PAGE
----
The visual return of the cameras in NAYA might be somewhat more literal than in VO, but they are similarly being deployed in lieu of human eyes; their job is to keep a stoic watch out for GreyWolf680female, or Naya. GPS tracking has determined that she has travelled from Northern Germany and settled in a certain area of Flanders in Belgium, but nobody has spotted her. Mulder’s film mixes visualisations of data sets with various modes of found footage; from surveillance cameras and time-lapse recordings to camera traps, used by conservationists and hunters alike, and primed to capture evidence when they sense movement.
Suddenly, after a reported sighting, images that previously featured cameos from only mice, deer, and badgers make way for humans, dogs, and gunshots. Snippets from local radio shows chart the story shifting from the emotional return of an animal in an area from which they had been absent for centuries, to the warnings of hunters that say they’ll shoot Naya if she gets too close. After several attacks on livestock, Naya is suddenly framed as a ‘beast,’ and the camera footage seems to transform into the CCTV on a crime watch program. In the final chilling images, the eyes originally trained on recording Naya’s movements in fascination, seem to have been co-opted into her hunt and persecution. The non-human eyes may remain neutral, but their use is anything but.
In VO, at one point one of the interviewees says, ‘They tell you “Don’t trust the software, never trust the software.”’ Jeppe Lange’s Abyss doesn’t just ignore this advice, it actively rejects it – Lange shares the directing credit with Google’s Image Recognition AI. Abyss allows machine learning to take the driving seat in presenting a hundred-mile-an-hour (or perhaps more accurately, 13-image-a-second) montage in which each static image is selected for its visual resemblance to the last. This may sound like a lot to take in, but the very instruction given to the AI means that the film moves in undulating waves of theme, form, and colour. In the gaps, we’re left to search for our own interpretations or connections. Some of these might prompt a smile, like the jump from the faces of domestic cats to those of lions that will surely please cat lovers everywhere. Others – like the intermingling of religious paintings of various faiths – highlight our similarities, more than our differences. Most strikingly, some moments seem to suggest the beginnings of a similar visual language to our own – in particular, the cut from a close-up image of a vagina to the stamen of a flower evokes a visual symbolism rife in human art history.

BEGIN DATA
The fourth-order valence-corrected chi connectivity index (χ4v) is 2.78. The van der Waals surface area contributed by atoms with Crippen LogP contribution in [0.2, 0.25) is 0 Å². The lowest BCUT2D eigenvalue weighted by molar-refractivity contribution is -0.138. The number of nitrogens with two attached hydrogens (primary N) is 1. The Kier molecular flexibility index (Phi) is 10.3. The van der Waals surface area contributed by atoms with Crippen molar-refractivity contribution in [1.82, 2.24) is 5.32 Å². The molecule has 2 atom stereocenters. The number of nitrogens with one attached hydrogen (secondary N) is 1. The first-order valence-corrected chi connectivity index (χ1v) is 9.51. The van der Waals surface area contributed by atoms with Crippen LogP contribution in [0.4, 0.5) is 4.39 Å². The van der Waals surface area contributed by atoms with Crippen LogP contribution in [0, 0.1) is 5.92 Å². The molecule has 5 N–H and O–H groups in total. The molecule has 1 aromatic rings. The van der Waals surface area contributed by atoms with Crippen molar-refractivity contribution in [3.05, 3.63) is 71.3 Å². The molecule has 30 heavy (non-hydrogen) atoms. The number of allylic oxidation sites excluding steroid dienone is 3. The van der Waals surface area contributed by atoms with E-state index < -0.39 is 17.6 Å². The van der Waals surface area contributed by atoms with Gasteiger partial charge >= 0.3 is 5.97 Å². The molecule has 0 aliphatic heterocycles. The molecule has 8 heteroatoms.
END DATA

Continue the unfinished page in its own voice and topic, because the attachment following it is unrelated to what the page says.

To some extent, Abyss feels like the fourth cardinal point on a compass of different interpretations of non-human perception. Where Curupira narrates a quest for an ancient, more-than-human way of seeing, Abyss is a study in how similar the manmade lens’s discernment of likeness is to our own. If VO seeks to illustrate the dangers of an over-reliance on the mechanical eye, NAYA explicitly depicts the equally terrifying consequences of human action in response to the images produced by that eye. Lange’s film at least feels refreshing in that it finds hope, beauty, and indeed comradery in the non-human perspective, but the other films in this selection might serve to remind us to be careful not to become too complacent.
Ben Nicholson is a writer and curator based in London. His words have been published in Sight & Sound, MUBI Notebook, Little White Lies, The Guardian, and Hyperallergic, amongst others, and he is also a contributing critic and the lead shorts reviewer at The Film Verdict. He has been involved in programming for Sheffield Doc/Fest and the London Short Film Festival and in 2019 founded ALT/KINO which screens, and publishes writing about, experimental film and artists’ moving image.